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A Midsummer Night’s Dream, Omnibus Theatre – Review

Pros: Imaginative, energetic and really entertaining.

Cons: The performance is quite long and requires some serious stamina.

Pros: Imaginative, energetic and really entertaining. Cons: The performance is quite long and requires some serious stamina. The other night I had a funny dream. Accompanied by three other people, I was exploring the streets of Clapham Old Town, visiting estate agents, entering empty Italian cafes and interacting with some odd individuals. I had headed to Clapham Common to attend a performance of William Shakespeare's A Midsummer Night's Dream but, instead of the theatre's address, I was told to wait at a secret location, where I met my companions. Whilst we were still introducing ourselves, a man approached and…

Summary

Rating

Excellent

An original site-responsive performance that immerses the audience in the world of Shakespeare's A Midsummer Night's Dream

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The other night I had a funny dream. Accompanied by three other people, I was exploring the streets of Clapham Old Town, visiting estate agents, entering empty Italian cafes and interacting with some odd individuals. I had headed to Clapham Common to attend a performance of William Shakespeare’s A Midsummer Night’s Dream but, instead of the theatre’s address, I was told to wait at a secret location, where I met my companions.

Whilst we were still introducing ourselves, a man approached and put a black briefcase in my hand. Inside, there was an invitation to a wedding, four lilac flower buttonholes and some printed instructions to help us find the venue where the ceremony was about to begin. As we went on, we received more instructions, bumped into some peculiar characters, helped a young girl to elope, sang inside a cupboard, inconspicuously followed a man, climbed windows, learned to blend with the walls and deceive the fairies. The evening was warm, the streets busy and the buildings of the old town looked magical. For two hours we went from place to place, dodging pub punters, using zebra crossings and relentlessly following the instructions delivered to us with the most ingenious devices.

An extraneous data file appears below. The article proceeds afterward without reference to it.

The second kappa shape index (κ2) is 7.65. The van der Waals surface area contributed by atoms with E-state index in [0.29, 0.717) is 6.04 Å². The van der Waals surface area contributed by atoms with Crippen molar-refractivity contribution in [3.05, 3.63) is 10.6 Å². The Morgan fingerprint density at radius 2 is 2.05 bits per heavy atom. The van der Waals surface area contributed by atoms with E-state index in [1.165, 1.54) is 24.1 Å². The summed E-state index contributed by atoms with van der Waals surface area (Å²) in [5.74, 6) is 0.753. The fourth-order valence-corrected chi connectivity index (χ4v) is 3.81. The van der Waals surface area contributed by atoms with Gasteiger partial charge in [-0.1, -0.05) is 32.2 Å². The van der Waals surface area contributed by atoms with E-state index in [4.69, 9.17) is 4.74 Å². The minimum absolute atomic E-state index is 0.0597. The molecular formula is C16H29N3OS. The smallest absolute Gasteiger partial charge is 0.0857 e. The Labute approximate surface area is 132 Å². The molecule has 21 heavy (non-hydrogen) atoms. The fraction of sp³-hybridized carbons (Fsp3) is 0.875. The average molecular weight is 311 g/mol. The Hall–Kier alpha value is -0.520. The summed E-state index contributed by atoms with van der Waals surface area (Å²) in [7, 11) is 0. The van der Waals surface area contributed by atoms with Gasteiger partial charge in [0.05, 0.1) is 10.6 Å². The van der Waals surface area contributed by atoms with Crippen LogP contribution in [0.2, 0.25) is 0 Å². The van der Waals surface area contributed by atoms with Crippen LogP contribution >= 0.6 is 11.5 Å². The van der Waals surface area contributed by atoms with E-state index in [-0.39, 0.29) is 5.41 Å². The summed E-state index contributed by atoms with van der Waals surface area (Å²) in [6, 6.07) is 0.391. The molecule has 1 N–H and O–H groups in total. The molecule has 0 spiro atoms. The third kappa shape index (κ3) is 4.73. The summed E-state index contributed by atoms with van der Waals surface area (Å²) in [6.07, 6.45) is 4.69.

At last we reached the common, where Egeus invited us to join a larger group of people on the lawn, all of them displaying the most diverse buttonholes. Puck was taking pictures of the guests, Lysander  was contending with Demetrius for Helena’s hand, whilst Helena was trying to defend herself from Hermia’s violent accusation that she had stolen Lysander’s love.

Eventually, peace was restored, the catfight settled and we all headed to the Omnibus Theatre, where Patsy Quince, Nick Bottom and Francis Flute enacted ‘the most lamentable comedy and most cruel death of Pyramus and Thisbe’. Lewis Chandler’s lively features and naturally entertaining presence as Flute made the play a pearl of comic genius.

Running for over three hours, without intermission for the first two, the experience was a bit hit and miss, through its ambition to show as much as possible. A little trimming would have gone a long way to improve clarity and engagement, which were otherwise spot on with regards to navigation, cues and imaginative design.

The use of augmented reality and audiovisual psychedelic technologies was extraordinary but, occasionally, unnecessary. Shakespeare’s obscure lines didn’t always benefit from the robotic recorded voices of Titania  and Oberon, and the odd technical glitch could have put at risk the enchantment of my visionary and unforgettable midsummer night’s dream.

Author: William Shakespeare
Director: Zoe Seaton
Producer: Creation Theatre
Box Office: 0207 498 4699
Booking Link: http://www.creationtheatre.co.uk/booking-frame/dream-at-clapham?booktickets=Book+Tickets
Booking Until: 30 June 2017

About Marianna Meloni

Marianna Meloni
Marianna, being Italian, has an opinion on just about everything and believes that anything deserves an honest review. Her dream has always been to become an arts critic and, after collecting a few degrees, she realised that it was easier to start writing in a foreign language than finding a job in her home country. In the UK, she tried the route of grown-up employment but soon understood that the arts and live events are highly addictive.